2016 07 31 the fisherman


Jesus never smiles or laughs in the Gospel.

That’s my understanding.  A quick word search of the Gospel does not find “smile,” and little of joy and laughter.

Why does Jesus, the Prince of Peace, let loose and call Peter “Satan” (Matthew 16:23)?

Would the Gospel be just too, too serious, and grim and dreary without Peter?

Is Peter a bit a humor added by the biblical author to offset the more serious Jesus?

In John 21:17, the author lets us know that Peter was hurt by Jesus’ questioning him repeatedly.  Maybe a cultural thing to be offended the third time you get asked a question?  So why does Jesus offend Peter?  Maybe this makes Jesus a bit more human.  After all, Peter had denied he knew Jesus.

The main reason I think the Gospel and Acts were written by Paulists is because Peter is portrayed as being insulted or mocked or clueless so often, and Paul had very little use for Peter, other than as the owner of the Jesus franchise.  Notice that Paul (or a deutero) says it is “my” Gospel (Romans 2:16, 16:25; 2 Timothy 2:8).  Also Paul says it is “our gospel” (2 Corinthians 4:3).

Peter is painted as a murderous extortionist in Acts 5:1-11.

While Jesus had washed feet, people laid gifts at the feet of the apostles (Acts 4:37).  Sure doesn’t make Peter look good.

Peter is called an “uneducated and ordinary” man in Acts 4:13.  This despite having quoted scripture in Acts 1:20, something an uneducated person would not likely do.  Of course the biblical author has Peter quote contradictory passages and make a fool of himself.  And further Peter apparently misquotes the Psalm he is trying to quote.  (Or is this a problem with the Septuagint?  This is another project as it does seem that quotes of the Hebrew Bible are not exact in the New Testament.)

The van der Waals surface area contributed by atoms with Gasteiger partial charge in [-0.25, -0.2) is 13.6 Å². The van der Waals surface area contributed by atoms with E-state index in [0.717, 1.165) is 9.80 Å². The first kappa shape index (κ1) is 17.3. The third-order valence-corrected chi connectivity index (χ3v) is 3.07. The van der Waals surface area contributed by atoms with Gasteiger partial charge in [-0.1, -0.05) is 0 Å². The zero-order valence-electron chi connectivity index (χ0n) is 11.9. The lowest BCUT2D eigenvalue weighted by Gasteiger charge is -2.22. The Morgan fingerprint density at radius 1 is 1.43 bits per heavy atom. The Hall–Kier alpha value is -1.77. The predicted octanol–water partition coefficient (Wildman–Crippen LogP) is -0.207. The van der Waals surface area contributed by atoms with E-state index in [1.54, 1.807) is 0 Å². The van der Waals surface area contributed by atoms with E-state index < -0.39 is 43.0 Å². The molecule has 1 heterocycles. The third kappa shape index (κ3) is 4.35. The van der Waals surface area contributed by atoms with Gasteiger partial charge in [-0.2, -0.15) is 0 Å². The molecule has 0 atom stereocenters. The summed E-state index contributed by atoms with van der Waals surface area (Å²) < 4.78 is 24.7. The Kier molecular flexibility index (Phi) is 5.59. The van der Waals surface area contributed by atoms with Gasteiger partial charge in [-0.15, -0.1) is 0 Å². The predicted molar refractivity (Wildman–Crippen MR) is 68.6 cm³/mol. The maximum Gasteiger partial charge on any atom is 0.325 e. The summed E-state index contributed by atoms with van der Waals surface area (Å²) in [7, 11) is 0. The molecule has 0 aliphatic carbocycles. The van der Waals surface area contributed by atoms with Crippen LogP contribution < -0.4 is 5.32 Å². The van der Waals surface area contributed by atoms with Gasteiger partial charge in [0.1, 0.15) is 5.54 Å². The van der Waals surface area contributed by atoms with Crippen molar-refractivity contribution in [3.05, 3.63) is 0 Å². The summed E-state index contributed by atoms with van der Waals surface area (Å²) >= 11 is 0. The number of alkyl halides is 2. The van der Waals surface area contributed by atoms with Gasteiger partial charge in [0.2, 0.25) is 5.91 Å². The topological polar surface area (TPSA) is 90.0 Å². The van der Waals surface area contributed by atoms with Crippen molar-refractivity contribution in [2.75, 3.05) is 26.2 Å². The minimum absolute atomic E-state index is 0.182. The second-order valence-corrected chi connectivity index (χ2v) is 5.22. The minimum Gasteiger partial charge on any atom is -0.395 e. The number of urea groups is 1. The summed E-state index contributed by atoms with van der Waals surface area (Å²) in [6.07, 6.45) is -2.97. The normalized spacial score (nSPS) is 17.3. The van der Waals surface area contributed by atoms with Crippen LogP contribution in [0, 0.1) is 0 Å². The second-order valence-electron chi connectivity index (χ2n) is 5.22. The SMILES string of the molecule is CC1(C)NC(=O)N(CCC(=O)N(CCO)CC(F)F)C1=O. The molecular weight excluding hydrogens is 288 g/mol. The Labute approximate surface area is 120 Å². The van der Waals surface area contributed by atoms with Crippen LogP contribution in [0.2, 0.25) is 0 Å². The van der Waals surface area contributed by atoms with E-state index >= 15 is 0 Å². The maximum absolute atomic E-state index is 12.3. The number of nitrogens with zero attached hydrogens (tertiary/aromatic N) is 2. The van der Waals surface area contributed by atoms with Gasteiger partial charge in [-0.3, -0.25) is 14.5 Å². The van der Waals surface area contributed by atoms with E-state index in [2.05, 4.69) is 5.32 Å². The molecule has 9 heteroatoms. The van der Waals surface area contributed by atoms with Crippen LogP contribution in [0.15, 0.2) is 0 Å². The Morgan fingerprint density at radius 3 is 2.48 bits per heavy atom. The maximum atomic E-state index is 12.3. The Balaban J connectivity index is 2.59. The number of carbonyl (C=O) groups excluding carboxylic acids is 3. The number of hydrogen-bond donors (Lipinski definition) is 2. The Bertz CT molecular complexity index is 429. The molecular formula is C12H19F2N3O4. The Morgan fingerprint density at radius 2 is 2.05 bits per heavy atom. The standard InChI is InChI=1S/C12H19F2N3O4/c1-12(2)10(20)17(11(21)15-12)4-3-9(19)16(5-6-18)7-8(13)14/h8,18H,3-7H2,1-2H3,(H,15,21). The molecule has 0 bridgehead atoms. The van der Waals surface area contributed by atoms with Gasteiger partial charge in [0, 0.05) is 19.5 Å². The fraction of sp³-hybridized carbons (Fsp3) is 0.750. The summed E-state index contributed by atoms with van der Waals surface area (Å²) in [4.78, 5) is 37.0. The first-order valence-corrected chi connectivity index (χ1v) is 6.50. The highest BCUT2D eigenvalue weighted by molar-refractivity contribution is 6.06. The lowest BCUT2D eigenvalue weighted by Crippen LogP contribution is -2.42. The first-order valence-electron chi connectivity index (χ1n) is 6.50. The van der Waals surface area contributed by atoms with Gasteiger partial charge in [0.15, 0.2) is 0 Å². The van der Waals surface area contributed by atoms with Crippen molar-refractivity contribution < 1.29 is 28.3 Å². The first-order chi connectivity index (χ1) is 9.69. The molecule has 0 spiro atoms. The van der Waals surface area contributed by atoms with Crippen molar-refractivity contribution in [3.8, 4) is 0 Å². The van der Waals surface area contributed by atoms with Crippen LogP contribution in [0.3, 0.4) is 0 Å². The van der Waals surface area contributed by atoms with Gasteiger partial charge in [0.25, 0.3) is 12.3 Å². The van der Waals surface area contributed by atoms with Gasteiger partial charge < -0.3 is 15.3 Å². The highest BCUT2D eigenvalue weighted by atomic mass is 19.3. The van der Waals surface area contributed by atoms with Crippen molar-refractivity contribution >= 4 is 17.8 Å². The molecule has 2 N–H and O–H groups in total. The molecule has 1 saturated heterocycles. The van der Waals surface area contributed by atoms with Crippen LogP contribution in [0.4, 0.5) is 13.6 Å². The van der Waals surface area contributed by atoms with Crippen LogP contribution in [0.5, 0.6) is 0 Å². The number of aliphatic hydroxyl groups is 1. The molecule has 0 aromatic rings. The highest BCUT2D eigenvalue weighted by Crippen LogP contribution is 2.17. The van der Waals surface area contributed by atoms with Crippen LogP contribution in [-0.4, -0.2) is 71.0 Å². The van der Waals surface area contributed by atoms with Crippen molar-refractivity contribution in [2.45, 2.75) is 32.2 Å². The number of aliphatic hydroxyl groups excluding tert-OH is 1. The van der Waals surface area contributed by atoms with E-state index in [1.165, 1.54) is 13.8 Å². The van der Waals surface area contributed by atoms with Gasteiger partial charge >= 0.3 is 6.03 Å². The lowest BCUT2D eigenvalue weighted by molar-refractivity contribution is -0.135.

So Peter says in Acts 1:20, “Let his homestead become desolate, and let there be no one to live in it,” and “Let another take his position of overseer.”  Whereas the original Psalm 69:25 says, “May their camp be a desolation; let no one live in their tents.”  And the original Psalm 109:8 says, “May his days be few; may another seize his position.”  Not quite the same as what Peter said.  Also a contradiction:  if someone takes his place, then his place is not empty.

Matthew 14:30:  Peter tries to walk on water to where Jesus is walking on water.  Peter sinks and cries for help.  A fisherman who cannot swim?  Now that’s funny.  (Or Peter cries out because there is wind and the boat is off-course and those in the boat would not be able to turn to pick him up, and it is too far to swim to the shore? OK that is not so funny.  Except that Peter should have thought about all that before impetuously stepping out of the boat.  Was Jesus doing speed walking to keep up with the boat in the wind?)

Matthew 17:4:  At the transfiguration Peter misses the point and babbles about setting up three tents.

Matthew 18:21:  Peter does not know how many times he should forgive, and Jesus answers him with a riddle.

Matthew 19:27:  Peter says what’s in it for me?

Matthew 26:40:  Peter falls asleep during Jesus’ Agony in the Garden.

Matthew 26:69:  Peter denies he knows Jesus.

Luke 12:41:  Peter asks if Jesus is telling the parable for everyone or just a select few.  Peter gets no answer from Jesus.

John 13:8:  Peter objects to having his feet washed by Jesus.

John 18:10:  Peter forgets he works for the Prince of Peace and uses a sword.  Peter is rebuked by Jesus.